Before 1990, it wasn’t safe to be dead in Rhode Island. Although the destruction of graves has been a felony since 1896, this did not stop property developers and road builders from destroying cemeteries that got in their way. And it did not stop antiquarians and curious property owners from digging up bodies. Charlotte Taylor, State Archaeologist of Rhode Island, will take you on a journey through this dark history into today’s era of stronger laws and more engaged advocacy for Rhode Islanders who can no longer speak for themselves. She will present both atrocities and stories of successful, respectful preservation, plus the on-going challenges facing our state’s cemeteries.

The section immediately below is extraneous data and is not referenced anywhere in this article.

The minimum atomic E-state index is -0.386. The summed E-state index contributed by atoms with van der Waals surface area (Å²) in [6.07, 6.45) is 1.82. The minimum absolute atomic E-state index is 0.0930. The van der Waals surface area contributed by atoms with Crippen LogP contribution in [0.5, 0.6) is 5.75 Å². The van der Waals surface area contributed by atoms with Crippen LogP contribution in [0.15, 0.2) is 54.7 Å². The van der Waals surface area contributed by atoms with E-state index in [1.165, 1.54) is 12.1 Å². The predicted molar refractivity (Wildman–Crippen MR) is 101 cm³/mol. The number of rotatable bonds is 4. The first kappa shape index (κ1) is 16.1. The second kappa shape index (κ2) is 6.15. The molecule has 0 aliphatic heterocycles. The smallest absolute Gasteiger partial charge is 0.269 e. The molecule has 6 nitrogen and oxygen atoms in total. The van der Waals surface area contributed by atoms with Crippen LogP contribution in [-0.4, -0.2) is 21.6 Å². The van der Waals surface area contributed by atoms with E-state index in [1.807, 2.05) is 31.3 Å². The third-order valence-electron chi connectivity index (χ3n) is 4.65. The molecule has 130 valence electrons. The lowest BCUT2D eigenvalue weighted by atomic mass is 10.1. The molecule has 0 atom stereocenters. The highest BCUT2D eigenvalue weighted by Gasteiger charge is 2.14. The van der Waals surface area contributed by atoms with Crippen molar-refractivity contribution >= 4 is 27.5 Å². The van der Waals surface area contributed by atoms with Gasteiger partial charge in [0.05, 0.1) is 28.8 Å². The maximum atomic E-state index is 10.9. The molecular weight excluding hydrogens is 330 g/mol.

This program is presented in conjunction with Rhode Island Historical Cemeteries Awareness and Preservation Weeks, April-May 2023. Find more programs at preservation.ri.gov/ricw
Charlotte Taylor works for the state as the principal archaeologist at the RI Historical Preservation and Heritage Commission (RIHPHC). There she reviews projects that might affect archaeological sites and cemeteries, maintains an archive of information on the state’s sites, including burial places, and serves as RIHPHC’s representative to the RI Historical Cemetery Commission. She is one of the first people in the state to be called when (old) skeletal remains are found.